Lethbridge Herald, The (Newspaper) - August 6, 1974, Lethbridge, Alberta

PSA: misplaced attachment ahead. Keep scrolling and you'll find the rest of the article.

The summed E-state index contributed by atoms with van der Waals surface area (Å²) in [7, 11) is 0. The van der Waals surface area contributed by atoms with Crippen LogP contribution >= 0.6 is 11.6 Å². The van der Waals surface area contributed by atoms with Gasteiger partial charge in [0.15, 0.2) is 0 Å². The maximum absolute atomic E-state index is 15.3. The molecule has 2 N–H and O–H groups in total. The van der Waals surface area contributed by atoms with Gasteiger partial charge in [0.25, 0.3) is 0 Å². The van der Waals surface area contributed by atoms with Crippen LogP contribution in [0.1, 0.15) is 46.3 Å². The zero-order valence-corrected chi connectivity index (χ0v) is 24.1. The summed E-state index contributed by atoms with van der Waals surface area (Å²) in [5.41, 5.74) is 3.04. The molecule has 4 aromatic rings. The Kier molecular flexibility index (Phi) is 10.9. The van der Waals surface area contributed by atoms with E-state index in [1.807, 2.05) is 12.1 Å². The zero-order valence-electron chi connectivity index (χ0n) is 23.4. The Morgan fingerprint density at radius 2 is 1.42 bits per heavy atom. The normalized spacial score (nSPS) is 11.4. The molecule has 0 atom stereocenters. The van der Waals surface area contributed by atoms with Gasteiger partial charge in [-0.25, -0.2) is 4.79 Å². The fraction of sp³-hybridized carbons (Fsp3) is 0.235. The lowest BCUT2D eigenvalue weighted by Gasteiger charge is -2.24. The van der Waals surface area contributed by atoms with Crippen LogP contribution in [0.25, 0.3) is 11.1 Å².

Tuesday, August 6, 1974 THE LETHBRIDGE HERALD 9 aphs by WALTER KERBER "nurse trucks" are actually self contained units which contain aviation fuel, chemicals, chemical carrying solutions everything needed to do the job. The actual job of spraying crops is a breeze, said Scott. It is challenging work and the pilot is boss. Although the Kinniburgh's have lost only one air- plane since they started through a crash, Scott claims Lhe most dangerous part of the work is driving his car lo and from the airplane between jobs. Power wires, guy wires to hold up power poles, irrigation sprinklers and birds are hazards the pilot to constantly watch for. But because the plane flies >o close to the ground, even hoe handles left by ivorkers to mark the progress of work in the field, can I'ause problems. Scott said he has damaged wings, propellers and the I'uselage by hitting an upright hoe handle. This is all part of flying the plane. And according to Scott, anybody can fly a plane but it takes a good pilot io do a good job in spraying crops. Part of doing a good job is the responsibility of field markers, people Rationed at either end of a field to guide the pilot and LO indicate where the spray must be placed. Kquipped with radio, the flagmen tell the pilot which Jirection the wind is blowing and by walking into the .vind to stay out of the way of chemicals, pace off the lislance to the next swathe once the pilot fixes his position. Scott said the height of flight is determined by the jrop being sprayed and the chemical being used. On potatoes, because good penetration of chemical to ight blight is needed, the planes tires actually touch he tops of the plants. The height varies to as high as 15 feet when fertilizer s being applied. And this height is the hardest to judge, said Scott. A team consisting of a sprayer plane pilot and two field flagmen can do 150 acres an hour taken on the average, said Scott. This is calculated on about 250.000 acres of land which is sprayed by the firm each year. The amount of land sprayed in a day depends again on the type of chemical used and the pest being sprayed. If a light application of chemical is to be used, the pilot can adjust the spray to cover up to 90 feet in one swathe. But in problems that requires a heavy application of chemical, the swathe has to be cut to as low as 40 feet. Scott said one woman wanted him to irrigate her barley field with the spray plane. He passed up the job after calculating to do it right would take about trips. Once a job is completed, the pilot is charged with the responsibility of keeping accurate records of his trip. This is required by government order to ensure proper maintenance of the planes. The Ag Cats, for example, have engines rated at 800 hours. This means after 800 hours of flying time, the engines have to be completely overhauled in Calgary or Winnipeg and this can cost up to each time. New Ag Cats sell for about Another important record keeping system, developed for their own use and later made mandatory for all crop sprayers by the provincial government, in- volves data about the conditions at the time of a par- ticular spraying job. There are three copies made listing information on the chemical used, temperature, time and wind direc- tion and velocity and the pilot and flagmen. Scott said this record is kept to protect the firm in the event of a court action if a crop adjacent to one be- ing sprayed is damaged by spray. Charlie Hart loads chemicals.